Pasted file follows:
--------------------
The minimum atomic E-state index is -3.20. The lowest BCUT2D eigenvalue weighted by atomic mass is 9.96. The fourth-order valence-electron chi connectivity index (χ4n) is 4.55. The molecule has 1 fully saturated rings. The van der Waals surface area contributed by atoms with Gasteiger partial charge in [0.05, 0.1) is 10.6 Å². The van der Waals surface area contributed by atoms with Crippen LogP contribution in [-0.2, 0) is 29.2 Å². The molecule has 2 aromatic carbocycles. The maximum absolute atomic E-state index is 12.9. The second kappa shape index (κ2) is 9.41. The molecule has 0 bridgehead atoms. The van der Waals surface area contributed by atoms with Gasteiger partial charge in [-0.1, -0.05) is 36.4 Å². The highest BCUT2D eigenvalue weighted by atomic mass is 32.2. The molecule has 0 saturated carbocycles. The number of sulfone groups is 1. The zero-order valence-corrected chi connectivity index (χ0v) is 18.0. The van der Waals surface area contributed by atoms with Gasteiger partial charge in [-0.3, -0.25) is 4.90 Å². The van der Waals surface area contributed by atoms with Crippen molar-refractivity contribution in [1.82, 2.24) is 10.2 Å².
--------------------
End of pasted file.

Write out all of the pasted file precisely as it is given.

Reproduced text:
The minimum atomic E-state index is -3.20. The lowest BCUT2D eigenvalue weighted by atomic mass is 9.96. The fourth-order valence-electron chi connectivity index (χ4n) is 4.55. The molecule has 1 fully saturated rings. The van der Waals surface area contributed by atoms with Gasteiger partial charge in [0.05, 0.1) is 10.6 Å². The van der Waals surface area contributed by atoms with Crippen LogP contribution in [-0.2, 0) is 29.2 Å². The molecule has 2 aromatic carbocycles. The maximum absolute atomic E-state index is 12.9. The second kappa shape index (κ2) is 9.41. The molecule has 0 bridgehead atoms. The van der Waals surface area contributed by atoms with Gasteiger partial charge in [-0.1, -0.05) is 36.4 Å². The highest BCUT2D eigenvalue weighted by atomic mass is 32.2. The molecule has 0 saturated carbocycles. The number of sulfone groups is 1. The zero-order valence-corrected chi connectivity index (χ0v) is 18.0. The van der Waals surface area contributed by atoms with Gasteiger partial charge in [-0.3, -0.25) is 4.90 Å². The van der Waals surface area contributed by atoms with Crippen molar-refractivity contribution in [1.82, 2.24) is 10.2 Å².